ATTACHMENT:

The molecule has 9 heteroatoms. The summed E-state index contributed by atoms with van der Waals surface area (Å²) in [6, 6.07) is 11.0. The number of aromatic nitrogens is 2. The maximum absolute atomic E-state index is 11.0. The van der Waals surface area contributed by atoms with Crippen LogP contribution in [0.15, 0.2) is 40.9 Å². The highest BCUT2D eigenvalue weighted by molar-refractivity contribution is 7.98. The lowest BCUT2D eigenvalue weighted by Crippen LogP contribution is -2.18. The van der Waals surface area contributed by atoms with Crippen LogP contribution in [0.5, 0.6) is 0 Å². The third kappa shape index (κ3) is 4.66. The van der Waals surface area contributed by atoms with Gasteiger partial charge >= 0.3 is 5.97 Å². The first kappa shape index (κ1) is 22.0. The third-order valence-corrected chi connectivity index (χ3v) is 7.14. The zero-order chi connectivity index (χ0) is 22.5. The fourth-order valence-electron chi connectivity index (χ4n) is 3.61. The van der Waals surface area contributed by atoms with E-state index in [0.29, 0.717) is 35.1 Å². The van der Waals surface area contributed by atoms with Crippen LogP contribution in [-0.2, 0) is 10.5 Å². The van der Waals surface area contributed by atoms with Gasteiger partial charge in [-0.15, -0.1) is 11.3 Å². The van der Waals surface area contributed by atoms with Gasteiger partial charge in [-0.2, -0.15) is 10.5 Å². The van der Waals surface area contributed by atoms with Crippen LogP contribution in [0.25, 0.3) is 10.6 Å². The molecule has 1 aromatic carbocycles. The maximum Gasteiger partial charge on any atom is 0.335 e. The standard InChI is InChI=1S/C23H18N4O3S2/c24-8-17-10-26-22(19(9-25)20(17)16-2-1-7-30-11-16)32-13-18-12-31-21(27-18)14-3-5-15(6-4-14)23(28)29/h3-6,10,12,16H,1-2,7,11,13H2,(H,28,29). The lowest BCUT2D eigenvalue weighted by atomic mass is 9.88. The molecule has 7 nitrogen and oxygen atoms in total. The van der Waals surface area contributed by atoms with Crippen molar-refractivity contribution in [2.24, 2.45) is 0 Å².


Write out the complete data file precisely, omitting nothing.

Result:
The molecule has 9 heteroatoms. The summed E-state index contributed by atoms with van der Waals surface area (Å²) in [6, 6.07) is 11.0. The number of aromatic nitrogens is 2. The maximum absolute atomic E-state index is 11.0. The van der Waals surface area contributed by atoms with Crippen LogP contribution in [0.15, 0.2) is 40.9 Å². The highest BCUT2D eigenvalue weighted by molar-refractivity contribution is 7.98. The lowest BCUT2D eigenvalue weighted by Crippen LogP contribution is -2.18. The van der Waals surface area contributed by atoms with Crippen LogP contribution in [0.5, 0.6) is 0 Å². The third kappa shape index (κ3) is 4.66. The van der Waals surface area contributed by atoms with Gasteiger partial charge >= 0.3 is 5.97 Å². The first kappa shape index (κ1) is 22.0. The third-order valence-corrected chi connectivity index (χ3v) is 7.14. The zero-order chi connectivity index (χ0) is 22.5. The fourth-order valence-electron chi connectivity index (χ4n) is 3.61. The van der Waals surface area contributed by atoms with E-state index in [0.29, 0.717) is 35.1 Å². The van der Waals surface area contributed by atoms with Crippen LogP contribution in [-0.2, 0) is 10.5 Å². The van der Waals surface area contributed by atoms with Gasteiger partial charge in [-0.15, -0.1) is 11.3 Å². The van der Waals surface area contributed by atoms with Gasteiger partial charge in [-0.2, -0.15) is 10.5 Å². The van der Waals surface area contributed by atoms with Crippen LogP contribution in [0.25, 0.3) is 10.6 Å². The molecule has 1 aromatic carbocycles. The maximum Gasteiger partial charge on any atom is 0.335 e. The standard InChI is InChI=1S/C23H18N4O3S2/c24-8-17-10-26-22(19(9-25)20(17)16-2-1-7-30-11-16)32-13-18-12-31-21(27-18)14-3-5-15(6-4-14)23(28)29/h3-6,10,12,16H,1-2,7,11,13H2,(H,28,29). The lowest BCUT2D eigenvalue weighted by atomic mass is 9.88. The molecule has 7 nitrogen and oxygen atoms in total. The van der Waals surface area contributed by atoms with Crippen molar-refractivity contribution in [2.24, 2.45) is 0 Å².